On a sunny Saturday morning in March, a girl rushed into the basement of an old repurposed office building. Inside the open space, a speaker had already started their presentation while participants sat in a semi-circle facing a large projector screen resting on the brick wall. The topic of the symposium, hosted by Coalition Canada and Youth4Music, was Youth Leadership in Music. That girl was me.
Ever since I’d started performing more at cafés and restaurants around the city, I noticed that many live music venues required performers to be at least 19 years-old and have extensive performance experience. So, I had the idea of hosting a small concert featuring some of my friends who were all, like me, young, upcoming and talented musicians looking for more performance opportunities. I was inspired by another group of teenagers who had hosted their own show in one of the city’s parks. Their show was only one day long and many youth musicians competed for the limited performance spots. At the symposium, I had a chance to talk to the founders of that show and they gave me some advice on how I could start my own show. From there, I began forming a team, making a plan and looking for possible venues.
I was lucky enough to have connections with a new development complex called Downtown Markham, which hosts its own music festival every summer. So, after a few email exchanges, they agreed to give us a three-hour slot every Saturday afternoon in August. They would provide the stage and production crew and we just had to find performers to fill the slots. That’s how the Youth Showcase Concert Series was born.
When I began thinking about the mission for Youth Showcase Concert, I wanted to make it different from any other music festival I knew. A lot of the time, music festivals are grouped by genre, “Toronto Jazz Festival”, “Boots and Hearts”, “Bluesfest”, you get the idea. Our main focuses were on diversity, inclusion, giving back to the community and, of course, featuring youth musicians. So, we opened up applications to all artists and bands under the age of 25 from any genre. We had submissions from many talented performers including eight-piece funk bands, country singer-songwriters, rappers and even a DJ. In total, we received over sixty submissions and had to narrow it down to twenty. When selecting the performers, we particularly looked for acts that performed original music, were female, or represented a variety of different ethnic backgrounds. For me, it was so important to create a diverse and representative lineup because the current music industry is still predominantly male, especially in certain genres and roles such as producers. The music industry should reflect our society as a whole and therefore, should feature a wide variety of people from different backgrounds. As an Asian, female producer myself, it was so important for me to showcase the diverse new wave of young talent in the Greater Toronto Area. I also hoped that through the festival, younger musicians could see themselves represented in the music industry and that they belong here. There has been a longstanding notion that art is elitist but music is a universal language and therefore, it should be universally represented.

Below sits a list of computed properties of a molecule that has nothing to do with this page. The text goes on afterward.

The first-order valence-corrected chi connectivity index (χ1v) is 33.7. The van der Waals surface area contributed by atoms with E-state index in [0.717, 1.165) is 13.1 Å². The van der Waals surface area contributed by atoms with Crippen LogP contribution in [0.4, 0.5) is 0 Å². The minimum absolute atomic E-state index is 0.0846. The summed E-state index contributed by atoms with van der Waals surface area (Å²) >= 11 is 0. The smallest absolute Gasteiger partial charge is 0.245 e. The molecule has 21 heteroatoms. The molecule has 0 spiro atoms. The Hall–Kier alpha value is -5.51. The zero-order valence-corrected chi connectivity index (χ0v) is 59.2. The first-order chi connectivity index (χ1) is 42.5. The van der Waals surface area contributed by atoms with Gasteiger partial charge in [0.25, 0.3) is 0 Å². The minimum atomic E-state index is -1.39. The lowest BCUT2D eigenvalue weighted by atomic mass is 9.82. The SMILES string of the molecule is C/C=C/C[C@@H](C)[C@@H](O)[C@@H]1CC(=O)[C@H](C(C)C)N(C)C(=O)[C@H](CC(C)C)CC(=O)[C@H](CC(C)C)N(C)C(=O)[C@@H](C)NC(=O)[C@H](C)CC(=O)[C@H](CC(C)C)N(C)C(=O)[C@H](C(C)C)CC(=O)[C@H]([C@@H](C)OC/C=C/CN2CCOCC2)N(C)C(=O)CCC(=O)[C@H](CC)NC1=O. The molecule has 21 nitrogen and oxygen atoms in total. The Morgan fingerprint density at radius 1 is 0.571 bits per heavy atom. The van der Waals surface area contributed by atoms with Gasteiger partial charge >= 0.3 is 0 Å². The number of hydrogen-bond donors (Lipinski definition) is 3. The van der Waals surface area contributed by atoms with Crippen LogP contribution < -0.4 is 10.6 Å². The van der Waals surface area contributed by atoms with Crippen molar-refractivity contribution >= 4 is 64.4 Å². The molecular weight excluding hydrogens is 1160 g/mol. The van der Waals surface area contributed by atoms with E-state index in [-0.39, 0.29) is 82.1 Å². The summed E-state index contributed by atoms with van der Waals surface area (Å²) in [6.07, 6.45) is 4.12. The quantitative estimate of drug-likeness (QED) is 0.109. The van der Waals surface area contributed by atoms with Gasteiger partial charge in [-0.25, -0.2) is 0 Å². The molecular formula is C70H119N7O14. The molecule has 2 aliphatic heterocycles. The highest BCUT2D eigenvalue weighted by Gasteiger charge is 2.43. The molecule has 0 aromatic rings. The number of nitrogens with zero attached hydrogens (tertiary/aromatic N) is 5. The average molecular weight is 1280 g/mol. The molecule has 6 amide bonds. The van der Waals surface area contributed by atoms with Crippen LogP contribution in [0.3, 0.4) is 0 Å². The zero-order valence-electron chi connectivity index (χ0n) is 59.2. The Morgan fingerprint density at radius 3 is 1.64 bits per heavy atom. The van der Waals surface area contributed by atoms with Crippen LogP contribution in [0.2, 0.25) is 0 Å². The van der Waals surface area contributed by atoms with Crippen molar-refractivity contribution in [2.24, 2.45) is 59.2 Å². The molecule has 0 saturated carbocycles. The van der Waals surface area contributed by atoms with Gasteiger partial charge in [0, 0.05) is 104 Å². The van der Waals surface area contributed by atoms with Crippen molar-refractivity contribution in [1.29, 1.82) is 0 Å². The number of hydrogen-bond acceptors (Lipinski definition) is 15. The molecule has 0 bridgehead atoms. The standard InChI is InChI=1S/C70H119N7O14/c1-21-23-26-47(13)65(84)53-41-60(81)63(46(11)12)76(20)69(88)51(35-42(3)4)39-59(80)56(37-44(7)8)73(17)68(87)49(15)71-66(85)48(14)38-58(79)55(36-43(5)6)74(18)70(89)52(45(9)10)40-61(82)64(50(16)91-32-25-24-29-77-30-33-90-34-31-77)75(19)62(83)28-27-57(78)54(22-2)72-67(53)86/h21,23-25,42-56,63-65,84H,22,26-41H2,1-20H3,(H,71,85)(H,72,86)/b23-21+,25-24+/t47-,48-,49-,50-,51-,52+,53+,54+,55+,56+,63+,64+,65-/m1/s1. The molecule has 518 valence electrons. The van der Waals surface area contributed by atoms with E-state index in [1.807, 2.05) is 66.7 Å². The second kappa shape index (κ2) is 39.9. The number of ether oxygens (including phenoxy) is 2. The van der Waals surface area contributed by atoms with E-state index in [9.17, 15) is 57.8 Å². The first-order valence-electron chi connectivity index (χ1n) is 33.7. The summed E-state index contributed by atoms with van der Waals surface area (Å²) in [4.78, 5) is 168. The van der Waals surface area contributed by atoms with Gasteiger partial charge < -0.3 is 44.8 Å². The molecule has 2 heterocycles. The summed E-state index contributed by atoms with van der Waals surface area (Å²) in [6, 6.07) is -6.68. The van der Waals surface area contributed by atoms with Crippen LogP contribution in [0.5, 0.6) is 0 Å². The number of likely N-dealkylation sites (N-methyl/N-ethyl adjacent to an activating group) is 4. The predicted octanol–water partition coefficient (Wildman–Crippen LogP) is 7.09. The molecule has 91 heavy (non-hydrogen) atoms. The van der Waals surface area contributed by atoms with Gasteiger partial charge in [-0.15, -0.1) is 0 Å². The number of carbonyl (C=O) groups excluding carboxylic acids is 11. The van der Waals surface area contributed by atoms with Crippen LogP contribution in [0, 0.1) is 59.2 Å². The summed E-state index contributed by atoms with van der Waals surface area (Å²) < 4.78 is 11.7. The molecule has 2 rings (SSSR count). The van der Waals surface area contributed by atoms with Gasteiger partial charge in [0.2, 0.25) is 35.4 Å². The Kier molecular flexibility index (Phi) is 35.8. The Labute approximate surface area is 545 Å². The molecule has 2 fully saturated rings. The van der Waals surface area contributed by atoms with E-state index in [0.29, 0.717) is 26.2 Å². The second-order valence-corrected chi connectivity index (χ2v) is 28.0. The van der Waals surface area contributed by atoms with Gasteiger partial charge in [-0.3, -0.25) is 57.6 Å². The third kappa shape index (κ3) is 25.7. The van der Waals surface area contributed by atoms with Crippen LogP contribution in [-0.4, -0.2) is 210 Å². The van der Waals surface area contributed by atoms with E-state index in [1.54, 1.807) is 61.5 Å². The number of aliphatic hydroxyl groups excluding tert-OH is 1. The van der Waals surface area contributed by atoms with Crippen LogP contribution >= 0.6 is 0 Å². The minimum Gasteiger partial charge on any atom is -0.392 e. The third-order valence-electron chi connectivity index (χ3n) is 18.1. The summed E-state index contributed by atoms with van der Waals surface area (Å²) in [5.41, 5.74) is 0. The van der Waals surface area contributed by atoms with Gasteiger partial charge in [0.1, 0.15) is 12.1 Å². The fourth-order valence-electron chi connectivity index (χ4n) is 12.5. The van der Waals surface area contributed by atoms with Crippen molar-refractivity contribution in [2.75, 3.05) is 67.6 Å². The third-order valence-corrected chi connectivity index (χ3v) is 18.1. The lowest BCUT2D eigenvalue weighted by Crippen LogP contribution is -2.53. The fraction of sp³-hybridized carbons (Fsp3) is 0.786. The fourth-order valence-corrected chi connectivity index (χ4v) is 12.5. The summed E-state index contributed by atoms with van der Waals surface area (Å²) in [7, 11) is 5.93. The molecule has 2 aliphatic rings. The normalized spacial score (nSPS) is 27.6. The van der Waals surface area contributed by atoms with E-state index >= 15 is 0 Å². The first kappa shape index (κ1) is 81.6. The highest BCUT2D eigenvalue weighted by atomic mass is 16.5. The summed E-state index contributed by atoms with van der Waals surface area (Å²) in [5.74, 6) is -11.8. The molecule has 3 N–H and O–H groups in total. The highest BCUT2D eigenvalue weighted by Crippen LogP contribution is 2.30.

Whenever I tell people that I founded a music festival, they’re always very surprised by the accomplishments we’ve had. But it was a struggle at first and a huge learning curve. Since the team was mainly run by my best friend, Natasha Steele, and I, we had to manage everything and everyone from the volunteers to the performers. There were a lot of times when I was running around trying to get everything sorted while also trying to listen to each performance. It can get quite overwhelming but I always keep a calm mind so that I can focus and remember everything that I need to do. There were also times when we didn’t know how many people would show up to watch the show and we stood in the burning sun handing out brochures to people who walked by, hoping they would stay and watch the performances. But the most rewarding thing is when everything falls into place and I can see the audience enjoying the performances.
On May 1st, we opened submissions for our 2020 Summer Concert Series which will be held in August. However, due to COVID-19 we are still unsure of whether we will be able to host live, in-person shows or if we’ll have to livestream it. Regardless, we want to continue to bring the community together through music and showcase youth talents so we’ve decided to continue the festival as planned. For more information about the festival, you can visit https://www.youthshowcaseconcert.com/.
This was a guest post by Senaida Ng.
Toronto-born, SENAIDA, is a classically-trained pianist, singer-songwriter, producer and multi-instrumentalist. She has performed at Carnegie Hall in New York City, Roy Thomson Hall, Nathan Phillips Square, Koerner Hall, Indie Week, the Burdock and the Downtown Markham Music Festival. She is not confined by any genre, writing and performing indie pop, alternative, classical, jazz, and electronic music. SENAIDA has released three singles and is currently working on her debut EP, First Love. She also has a music and bubble tea review blog called Tea n’ Tunes.
WANT TO WRITE FOR US?